2016What lies ahead for the marketing industry? As I travel and talk with business leaders around the globe, I’ve been taking note of the common threads emerging. Here are the trends I’ll be keeping my eyes on in 2016:

  1. Less intrusive, individualized marketing campaigns.

    Traditional broad-blanket, “spray and pray” campaigns are less and less effective – and more and more likely to be perceived as a nuisance. By contrast, relevant, timely interactions are increasingly welcome and effective. Why? Because they add value. Watch for data driven marketing to continue to gain momentum as marketing organizations realize the measurable benefits from integrating anonymous and known customer touchpoints. When you better understand each individual customer and can connect the execution of interactions, you’ll be able to engage at the right time across paid, earned and owned channels.

  2. Drones.

    Drones give us a unique perspective on the world, offer unprecedented access to places that we wouldn’t otherwise be able to go and, if Amazon had its way, would soon be dropping off packages at your doorstep. Recently, Walmart revealed an eagerness to join the party, asking the FAA for permission so it could start testing drones for customer deliveries. Alphabet and Facebook are also enthusiastic – but not necessarily for reasons related to distribution. Facebook wants to use its drones to provide internet access to remote areas of the globe. Alphabet reportedly wants to do that, too, while also harvesting data related to problems like deforestation. Clearly, the pump is primed, and in 2016, it’s likely we’ll see a flood of news about drones. Just keep in mind, as Amazon so eloquently puts it, deployment requires “the regulatory support needed to realize our vision.”

  3. Self-driving cars.

    There’s also plenty of momentum behind driver-less cars. Google is testing autonomous cars in California and Texas, while Tesla, Mercedes Benz and other car manufacturers are rolling out autopilot features. Even General Motors has entered what Bloomberg describes as the “multibillion-dollar race for the future of human mobility.” Many predict driverless cars are going to be mainstream within the next five years, and that means exciting marketing opportunities will be opening up. Will driver-less cars alert passengers to approaching attractions, cafes, etc.? Will the car be able to place orders so your coffee is ready for you when you arrive? The combination of car computers, hi-tech location technology and riders “captive” in a small, intimate space creates countless possibilities for integrated digital marketing.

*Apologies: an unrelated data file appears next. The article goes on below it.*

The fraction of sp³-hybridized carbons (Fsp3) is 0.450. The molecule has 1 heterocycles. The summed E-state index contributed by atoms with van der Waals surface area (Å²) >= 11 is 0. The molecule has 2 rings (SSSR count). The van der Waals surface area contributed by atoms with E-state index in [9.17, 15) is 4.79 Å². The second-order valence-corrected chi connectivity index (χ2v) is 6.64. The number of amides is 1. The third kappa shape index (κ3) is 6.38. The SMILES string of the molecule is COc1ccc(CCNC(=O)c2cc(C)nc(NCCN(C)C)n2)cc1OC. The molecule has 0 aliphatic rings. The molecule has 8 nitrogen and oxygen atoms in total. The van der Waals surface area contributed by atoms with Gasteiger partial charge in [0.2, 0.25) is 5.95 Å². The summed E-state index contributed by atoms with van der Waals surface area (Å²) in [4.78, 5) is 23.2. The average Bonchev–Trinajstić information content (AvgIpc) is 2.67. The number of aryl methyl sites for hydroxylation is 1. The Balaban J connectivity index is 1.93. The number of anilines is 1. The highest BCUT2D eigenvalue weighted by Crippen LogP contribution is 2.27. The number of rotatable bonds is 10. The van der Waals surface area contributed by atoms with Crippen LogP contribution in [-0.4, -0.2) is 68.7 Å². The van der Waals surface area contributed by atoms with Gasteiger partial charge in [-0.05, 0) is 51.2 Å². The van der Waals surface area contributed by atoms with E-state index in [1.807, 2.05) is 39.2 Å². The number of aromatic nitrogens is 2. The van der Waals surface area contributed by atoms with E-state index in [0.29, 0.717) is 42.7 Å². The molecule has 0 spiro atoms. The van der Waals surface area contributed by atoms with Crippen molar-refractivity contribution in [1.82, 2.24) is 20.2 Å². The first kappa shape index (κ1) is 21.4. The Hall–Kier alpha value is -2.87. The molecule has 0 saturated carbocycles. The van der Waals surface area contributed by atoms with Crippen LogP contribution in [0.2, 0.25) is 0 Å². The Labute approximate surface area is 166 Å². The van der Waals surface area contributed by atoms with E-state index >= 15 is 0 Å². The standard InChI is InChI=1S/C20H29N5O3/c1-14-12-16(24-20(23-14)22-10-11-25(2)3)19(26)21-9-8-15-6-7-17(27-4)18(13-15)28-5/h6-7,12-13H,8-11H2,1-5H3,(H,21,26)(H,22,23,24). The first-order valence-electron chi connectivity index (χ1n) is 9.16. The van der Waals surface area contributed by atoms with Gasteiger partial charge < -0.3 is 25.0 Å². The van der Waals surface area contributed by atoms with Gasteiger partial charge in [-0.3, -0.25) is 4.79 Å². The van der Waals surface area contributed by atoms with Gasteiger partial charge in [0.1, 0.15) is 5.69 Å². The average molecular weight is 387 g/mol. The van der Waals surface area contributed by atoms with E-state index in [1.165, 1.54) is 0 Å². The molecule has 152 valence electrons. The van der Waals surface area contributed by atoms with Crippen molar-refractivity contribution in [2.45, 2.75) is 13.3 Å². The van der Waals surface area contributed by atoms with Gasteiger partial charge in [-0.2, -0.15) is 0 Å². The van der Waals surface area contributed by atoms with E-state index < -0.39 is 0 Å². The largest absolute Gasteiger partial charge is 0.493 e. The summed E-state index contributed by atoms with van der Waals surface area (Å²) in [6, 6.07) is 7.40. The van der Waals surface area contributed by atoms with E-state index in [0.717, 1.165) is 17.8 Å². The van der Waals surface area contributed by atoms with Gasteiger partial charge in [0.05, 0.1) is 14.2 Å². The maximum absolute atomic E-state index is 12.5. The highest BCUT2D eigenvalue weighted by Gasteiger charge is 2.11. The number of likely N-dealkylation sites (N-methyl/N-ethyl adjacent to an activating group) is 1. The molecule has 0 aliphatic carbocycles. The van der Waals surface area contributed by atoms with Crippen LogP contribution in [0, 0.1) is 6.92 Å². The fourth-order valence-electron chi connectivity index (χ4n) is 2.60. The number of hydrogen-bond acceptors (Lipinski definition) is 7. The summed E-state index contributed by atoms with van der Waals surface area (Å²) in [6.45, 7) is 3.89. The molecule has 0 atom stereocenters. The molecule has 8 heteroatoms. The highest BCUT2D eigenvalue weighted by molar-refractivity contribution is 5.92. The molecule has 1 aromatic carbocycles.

4. A pendulum swing back to offline communities.

    More and more, it seems we’re too connected to our phones, tablets and other gadgets. An LA restaurant now offers diners a discount if they leave their phones at the door. Scheduled, periodic digital detoxes are becoming more and more popular. There are even summer camps for adults where you can trade in your computer, cell phone and etc. for “four days of pure, unadulterated off-the-grid camp fun.” Along those same lines, I’m also intrigued by innovative approaches like Commonspace, a “new way of living” that focuses on our social natures by balancing private living space, common areas and shared services. And I’m sure wearable technology will continue to make headlines as we strive to better blend our offline and online experiences.

What do you see when you peer into your crystal ball? What marketing trends will you be watching in the New Year?